But from some quarters her work was viewed with hostility, often combined with utter blankness of comprehension of what she was 'about'; the criticisms taking the form of diatribe, not that of close inspection and study - the warp being, as it were, the critic's frustration at being left behind. The treatments of her work by Geoffrey Grigson and by Louis MacNeice in New Verse - the magazine edited by Mr. Grigson from 1933 to 1939 - and that by Hugh Gordon Porteus in Julian Symons' Twentieth Century Verse (1937-1939), are essentially of the diatribe variety. In other quarters her work was disliked as taking upon itself too much in what it said of the fundamental issues of poetic practice, and in its demanding from poets greater concern with the moral principles implicit in poetry, rather than the poetic-technique principles fostered by literary: criticism. Such an attitude is strikingly revealed by W. B. Yeats, in a letter written to Lady Dorothy Wellesley on May 22, 1936 - Yeats was editing his Oxford Book Of Modern Verse (1936) at the time, and had refused to include the work of James Reeves in it:

'I wrote today to Laura Riding, with whom I carry on a slight correspondence, that her school was too thoughtful, reasonable & truthful, that poets were good liars who never forgot that the Muses were women who liked the embrace of gay warty lads. I wonder if she knows that warts are considered by the Irish peasantry a sign of sexual power?' (Letters On Poetry From W. B. Yeats To Dorothy Wellesley, 1940, p. 69)

Since the mid-1940's the nature of the hostility within the general critical discussion-area of Laura (Riding's) Jackson's 'influence,' or of 'discipleship' of her. has changed. Increasingly, there have been manifestations of deception, and of distortion of literary and historical fact. Their contexts range from certain petty-spiteful slurs on her character such as can be found in some writings on the Fugitives, to some more broadly antagonistic criticism dealing with the subject of how others have been affected by her work. But it is most notably in the discussion-context of the work of Robert Graves that treatment of Mrs. Jackson as subject repeatedly fails to square with the ascertainable character of her work. Thus, in Douglas Day's book on the poetry and criticism of Robert Graves, Swifter Than Reason (1963), and, as will shortly be seen, in Anthony Thwaite's Contemporary English Poetry, mounting contradictions of statement betoken something more than a basic ignorance of Mrs. Jackson's work.

Part Three of Swifter Than Reason is entitled 'Self-Exile to Majorca: the Influence of Laura Riding'; its forty-seven pages include two chapters headed 'Poetry of the Laura Riding Years.' Professor Day's initial statement, in these chapters, seems unequivocal enough in its caution: 'Without more tangible vidence of the exact nature of Miss Riding's influence [on Robert Graves], it is impossible to determine precisely the extent of that influence' (p. 118). On page 120, however, speaking of a Riding poem, he moves to a denial of 'influence': 'Such lines as these, moreover, so lacking in verbal discipline and rhythmic pattern of any kind, cause one to disbelieve that Miss Riding could have taught Graves, from the earliest days of his career a highly skilled technician, much about prosody.' Still on page 120, he goes on to blur the issue: 'There are, however, certain aspects of Graves's poetry during this period that probably reflect the practical influence of Miss Riding.' He does not expand upon the difference between the nature of this 'practical influence' and that of the 'influence' he finds 'impossible to determine,' nor upon how either might relate to the teaching or not teaching Graves 'much about prosody.'[2] To these confusions he adds another when he suggests that two poems of Laura Riding's, 'The Quids' and 'The Tillaquils,' 'probably prompted Graves to revive his early fondness for the grotesque' [our emphasis] (p. 121). There are three further observations of Professor Day's which concede the possibility, at least, of 'influence':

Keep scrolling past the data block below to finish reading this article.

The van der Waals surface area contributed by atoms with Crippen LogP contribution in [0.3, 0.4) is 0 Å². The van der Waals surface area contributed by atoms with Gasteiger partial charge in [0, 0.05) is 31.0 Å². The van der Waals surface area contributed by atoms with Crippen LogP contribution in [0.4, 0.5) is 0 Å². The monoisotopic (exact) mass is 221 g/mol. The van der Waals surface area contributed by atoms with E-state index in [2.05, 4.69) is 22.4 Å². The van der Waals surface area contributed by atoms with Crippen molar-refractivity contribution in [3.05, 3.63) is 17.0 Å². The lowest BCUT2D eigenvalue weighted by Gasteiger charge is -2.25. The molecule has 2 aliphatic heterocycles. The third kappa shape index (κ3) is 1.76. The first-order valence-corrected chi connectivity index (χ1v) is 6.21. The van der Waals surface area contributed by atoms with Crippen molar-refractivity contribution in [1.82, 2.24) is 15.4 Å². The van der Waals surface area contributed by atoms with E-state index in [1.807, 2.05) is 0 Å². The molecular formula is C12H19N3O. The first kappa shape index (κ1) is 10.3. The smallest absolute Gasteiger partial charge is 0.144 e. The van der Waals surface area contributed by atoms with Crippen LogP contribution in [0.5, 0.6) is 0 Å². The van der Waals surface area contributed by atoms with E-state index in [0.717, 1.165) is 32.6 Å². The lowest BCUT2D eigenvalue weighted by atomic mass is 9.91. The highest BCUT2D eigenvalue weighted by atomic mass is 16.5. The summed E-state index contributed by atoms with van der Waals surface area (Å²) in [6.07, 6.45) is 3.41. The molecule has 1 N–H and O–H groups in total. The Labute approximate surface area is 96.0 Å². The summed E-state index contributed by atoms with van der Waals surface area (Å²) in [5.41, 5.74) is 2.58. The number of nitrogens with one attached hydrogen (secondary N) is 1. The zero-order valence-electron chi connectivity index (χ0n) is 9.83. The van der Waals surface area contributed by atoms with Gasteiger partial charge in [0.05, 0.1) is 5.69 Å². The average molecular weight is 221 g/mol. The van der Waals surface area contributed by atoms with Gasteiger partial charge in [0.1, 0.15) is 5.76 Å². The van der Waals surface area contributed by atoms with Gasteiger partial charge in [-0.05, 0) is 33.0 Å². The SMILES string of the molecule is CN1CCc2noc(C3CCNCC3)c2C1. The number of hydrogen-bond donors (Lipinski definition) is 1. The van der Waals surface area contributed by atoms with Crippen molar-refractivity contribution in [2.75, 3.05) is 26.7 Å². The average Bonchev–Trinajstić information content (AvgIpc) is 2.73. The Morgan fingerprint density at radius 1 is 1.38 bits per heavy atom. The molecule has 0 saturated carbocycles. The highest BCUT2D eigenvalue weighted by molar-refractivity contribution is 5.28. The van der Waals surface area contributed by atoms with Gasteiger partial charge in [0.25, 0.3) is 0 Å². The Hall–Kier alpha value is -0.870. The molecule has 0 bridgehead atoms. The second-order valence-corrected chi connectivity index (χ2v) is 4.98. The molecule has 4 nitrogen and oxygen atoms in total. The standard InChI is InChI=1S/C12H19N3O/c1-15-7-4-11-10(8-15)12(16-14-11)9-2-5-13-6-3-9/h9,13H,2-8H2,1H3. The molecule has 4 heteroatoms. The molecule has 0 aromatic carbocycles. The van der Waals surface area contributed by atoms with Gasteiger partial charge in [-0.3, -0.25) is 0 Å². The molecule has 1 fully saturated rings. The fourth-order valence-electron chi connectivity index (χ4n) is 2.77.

p. 124: 'Many of Graves's poems during this period also reflect Laura Riding's fondness for ingenuity and the exercise of wit.'

p. 120: 'There is one other note in Graves's poetry during this third phase of his career which seems derived from Laura Riding: a scorn for society in general . . .'

p. 129: '. . . we are likely to agree that Laura Riding's influence was a substantial factor in determining the course Graves took at this time in his poetry.'

Such self-contradictions are extraordinary in a serious critic. It may be that Laura Riding's influence was a 'substantial factor' in Graves's poetry - it may indeed well be that, as Professor Day has said in his Introduction (p. xvi), 'The influence of Laura Riding is quite possibly the most important single element in his poetic career' - but he does not let the matter rest there. His see-saw series of comments finally settles at the negative, to the reader's utter confusion, with: